12/23/2013 04:29 pm ET | Updated Feb 22, 2014

Seeing Over the Health Care Horizon

There are a few moments in life when we have the clairvoyance to see into the future with confidence that the vision is real. Such was the case for health care and medicine on December 19, 2013, with the publication of the editorial authored by Francis Collins, Director of the National Institutes of Health, and Margaret Hamburg, Commissioner of the Food and Drug Administration, in The New England Journal of Medicine. This editorial, titled "First FDA Authorization for Next-Generation Sequencer," is a view into the future of health care and the impact it will have on medicine.

Drs. Collins and Hamburg state that it has been 60 years since Watson and Crick described the structure of DNA and 10 years since the complete sequencing of the human genome was achieved, a milestone that was announced on the lawn of the White House Rose Garden. The cost of sequencing the first human genome approached a billion dollars and took almost ten years to complete, but today, due to massive technological advances, the cost is dropping to less than $5,000 and can be done in less than 24 hours (see figure).

Cost per Genome Analysis; Adapted from the National Human Genome Research Institute

The article announces that the FDA has just approved the first high throughput (next-generation) DNA sequencing machine for medical diagnostic work. This will allow for the acceleration of the application of DNA sequencing to many fields of medicine. Two of the most immediate applications for this technology are in cancer diagnostics and therapeutics and in analysis of a patient's potential response to specific medications before treatment.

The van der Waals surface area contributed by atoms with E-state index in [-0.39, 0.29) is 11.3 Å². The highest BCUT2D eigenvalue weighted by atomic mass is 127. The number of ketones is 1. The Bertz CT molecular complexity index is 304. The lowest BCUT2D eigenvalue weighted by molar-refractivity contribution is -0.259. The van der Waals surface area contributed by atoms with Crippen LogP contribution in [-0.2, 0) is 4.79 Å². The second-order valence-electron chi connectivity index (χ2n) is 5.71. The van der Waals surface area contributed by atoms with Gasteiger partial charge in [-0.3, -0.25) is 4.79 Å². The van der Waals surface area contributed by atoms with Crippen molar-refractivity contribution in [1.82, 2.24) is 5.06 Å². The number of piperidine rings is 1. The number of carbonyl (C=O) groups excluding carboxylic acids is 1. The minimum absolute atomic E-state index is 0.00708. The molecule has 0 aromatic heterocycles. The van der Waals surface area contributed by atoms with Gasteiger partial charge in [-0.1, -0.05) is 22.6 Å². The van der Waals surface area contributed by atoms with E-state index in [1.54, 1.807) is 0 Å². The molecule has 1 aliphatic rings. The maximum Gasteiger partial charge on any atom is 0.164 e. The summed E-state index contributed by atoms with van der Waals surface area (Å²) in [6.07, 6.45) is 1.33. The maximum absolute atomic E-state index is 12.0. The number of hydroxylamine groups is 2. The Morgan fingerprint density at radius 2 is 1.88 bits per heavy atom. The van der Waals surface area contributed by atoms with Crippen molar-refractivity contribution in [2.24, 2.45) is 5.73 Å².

Traditionally cancer therapies have been based upon the diagnosis of the tumor type, such as adenocarcinoma or neuroblastoma, as well as the tissue type and the staging of the tumor (the progression of the cancer). As Collins and Hamburg point out in their article, however: "...recent work from the Cancer Genome Atlas demonstrates that the tissue of origin of a particular cancer [i.e., its traditional diagnosis] may be much less relevant to prognosis and response to therapy than the array of causative mutations" [i.e., that which can only be understood from genomic analysis of the tumor itself]. This has opened up an entirely different approach to cancer therapy that is based upon the unique genetic characteristics of the patient's tumor and how it responds to various therapeutic agents, as contrasted to treating all types of cancer within a certain diagnostic class based upon tissue type of the tumor. This approach to cancer diagnosis and therapy represents the concept of personalized medicine. The focus is less on what the disease is called and more on the unique genomic characteristics of the individual patient's disease.

By the same token, this technology will be applied to determining the unique genetic responses a person has to specific therapies or drugs based upon their genomic uniqueness. In a seminal publication in the Journal of the American Medical Association in 1998, Lazarou , Pomeranz and Corey reported that the overall incidence of serious adverse drug reactions in hospitalized patients was 6.7 percent and of fatal adverse drug reactions was 0.32 percent. They estimated that in 1994, an overall 2,216,000 hospitalized patients had serious adverse drug reactions and 106,000 had fatal adverse drug reactions, making these reactions between the fourth and sixth leading cause of death in the United States (JAMA 1998; 279: 1200-1205). Now and in the future, genomic information provided by sequencing will be able to identify the right drug at the right dose for each patient, thereby potentially preventing tens of thousands of adverse drug reactions and preventable deaths. This technology will alter prescribing patterns and the way that medicine is practiced, and move therapeutics to individualized treatment away from "medicine for the average person."